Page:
Why no-one should believe in ‘Russian doping’ in skiing, according to star coach Markus Cramer
It’s bitterly cold on top of the hill overlooking the Swedish town of Gallivare. However, inside the hotel perched on top of that hill one man is fuming hot.
“There is no doping – only the hard work they do. They are really motivated and work really, really hard. The skiers are subjected to so many doping tests – before, during, after the season, in fact we had doping control officers taking probes this very morning. We have no problem with doping!”
The name Markus Cramer might not be a household name for a casual observer, but in cross-country skiing circles it is instantly recognized and evokes huge respect.
The German specialist, who shot to prominence by coaching Swiss athlete Dario Cologna to Olympic Gold in 2010, during the last several years was, and still remains, working with the Russian ski team.
Cramer and his skiers – Legkov and Belov included – are in Swedish Lapland for the first big meet of the season, the Gallivare Premiere, which besides Russians features such international stars as Olympic champions Dario Cologna of Switzeland, Marcus Hellner of Sweden and world champion Alex Harvey of Canada.
The Russians, who are banned by the International Olympic Committee for alleged doping, are not banned by the International Skiing Federation (FIS) and so will be competing as well.
In the lobby of the hotel, which looks more like the cross-country capital of the world with so many great athletes floating in and out, Cramer goes through the reasons why he does not believe in “Russian doping” in skiing – and why nobody should.
- “I’ve been training them since 2010, when Alex Legkov first approached me after the 2010 Olympics in Vancouver. Any modern coach runs his or her sportsmen through tests all the time. There is absolutely no way they were taking doping any time without me noticing and becoming suspicious about their test results.”
- “The IOC Commission’s decision is based on the testimony of [whistleblower Grigory] Rodchenkov, who said he was mixing [banned] anabolic steroid cocktails for sportsmen, my skiers included. No cross-country skiing specialist would see any benefit for our sport from such cocktails. And to take them right before the Olympic Games – it’s just plain crazy from any point of view.”
- “We spend 250 days on the road, training and competing. Most of it – outside Russia. During these years, they were tested dozens of times – results were always negative. In fact, Legkov was tested thoroughly for doping when he just arrived in Sochi.”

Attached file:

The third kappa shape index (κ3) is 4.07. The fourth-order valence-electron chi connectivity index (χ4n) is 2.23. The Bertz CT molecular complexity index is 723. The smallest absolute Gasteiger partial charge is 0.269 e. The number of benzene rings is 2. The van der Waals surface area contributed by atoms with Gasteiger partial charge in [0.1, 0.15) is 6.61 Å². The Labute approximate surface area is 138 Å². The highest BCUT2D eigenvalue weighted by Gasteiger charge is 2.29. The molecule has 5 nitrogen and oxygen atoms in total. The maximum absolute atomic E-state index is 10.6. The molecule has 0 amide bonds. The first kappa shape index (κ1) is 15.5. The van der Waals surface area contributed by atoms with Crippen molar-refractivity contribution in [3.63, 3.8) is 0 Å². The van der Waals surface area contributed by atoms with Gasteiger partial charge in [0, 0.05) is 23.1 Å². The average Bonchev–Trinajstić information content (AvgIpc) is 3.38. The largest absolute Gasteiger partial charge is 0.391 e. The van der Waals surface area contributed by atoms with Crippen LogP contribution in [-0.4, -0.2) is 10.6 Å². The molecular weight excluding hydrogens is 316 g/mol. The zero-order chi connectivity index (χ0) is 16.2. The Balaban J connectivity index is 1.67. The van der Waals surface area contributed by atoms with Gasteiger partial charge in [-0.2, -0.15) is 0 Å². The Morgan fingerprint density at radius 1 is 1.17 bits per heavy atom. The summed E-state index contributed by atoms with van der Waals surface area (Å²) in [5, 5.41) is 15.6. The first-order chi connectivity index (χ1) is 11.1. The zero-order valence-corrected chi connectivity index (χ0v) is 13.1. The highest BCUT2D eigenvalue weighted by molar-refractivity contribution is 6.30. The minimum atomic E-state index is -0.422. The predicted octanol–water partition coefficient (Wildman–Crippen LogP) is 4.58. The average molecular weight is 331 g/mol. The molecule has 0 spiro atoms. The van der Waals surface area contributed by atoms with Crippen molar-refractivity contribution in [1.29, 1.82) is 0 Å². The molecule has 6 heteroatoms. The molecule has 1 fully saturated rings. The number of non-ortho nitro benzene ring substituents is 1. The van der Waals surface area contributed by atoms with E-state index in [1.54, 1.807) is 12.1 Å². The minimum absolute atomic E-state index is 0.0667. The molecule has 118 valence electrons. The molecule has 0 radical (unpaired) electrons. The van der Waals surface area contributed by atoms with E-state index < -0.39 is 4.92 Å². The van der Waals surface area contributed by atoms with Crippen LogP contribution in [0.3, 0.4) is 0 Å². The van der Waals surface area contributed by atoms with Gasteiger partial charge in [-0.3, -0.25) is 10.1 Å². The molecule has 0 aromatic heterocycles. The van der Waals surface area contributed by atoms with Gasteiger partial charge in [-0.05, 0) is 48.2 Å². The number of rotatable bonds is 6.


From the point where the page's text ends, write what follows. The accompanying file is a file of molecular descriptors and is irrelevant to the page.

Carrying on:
- “The IOC stripped Legkov and Vylegzhanin of their medals – so, the champion’s title should pass to the Russian who came third in the 50k race in Sochi, Ilya Chernoussov. But that’s crazy – Ilya and Alex [Legkov] have trained together, side by side for four years! Can you imagine the situation when one was doping and another one was not?”
- “Everybody is talking about urine tests from the Sochi Olympics. But there were blood samples taken too – what happened to them? Were they checked – and if so, what are the results?”
And what would the German coach reply to skeptics who were to say, “Of course, Markus Cramer will defend the Russians – they are paying him a ton of money”?
“I would invite anybody who has any suspicions to come to our training camp and observe what we do. There is no doping to be found and never was! When there is a positive doping test, when somebody was caught – that could and should be condemned, absolutely – but until then, when all the tests are negative and always were – it’s a very bad habit to cast suspicions on clean athletes!”
Then who is behind this campaign to ban the Russian skiers? Who stands to benefit? Cramer takes a sip of his tea, weighs the questions and finally says:
“At the beginning I did not think it’s a political game. But now, today, I think they try to find a reason to kick out, to ban, the Russians from the Olympic Games. It does not matter what they find or don’t find, the athletes are the pawns, they are least protected. But banning one athlete is not enough to justify banning the whole country – so, they try to ban as many as possible and they chose skiers.”
And who are “they” in this case?
“I do not want to be like them and start accusing anybody without having hard facts. But when you read and hear about corruption in the IOC, you know, how sport functionaries allegedly took bribes to give the Olympics to one city or the other… How could the people like that, from that system be allowed to judge the athletes?”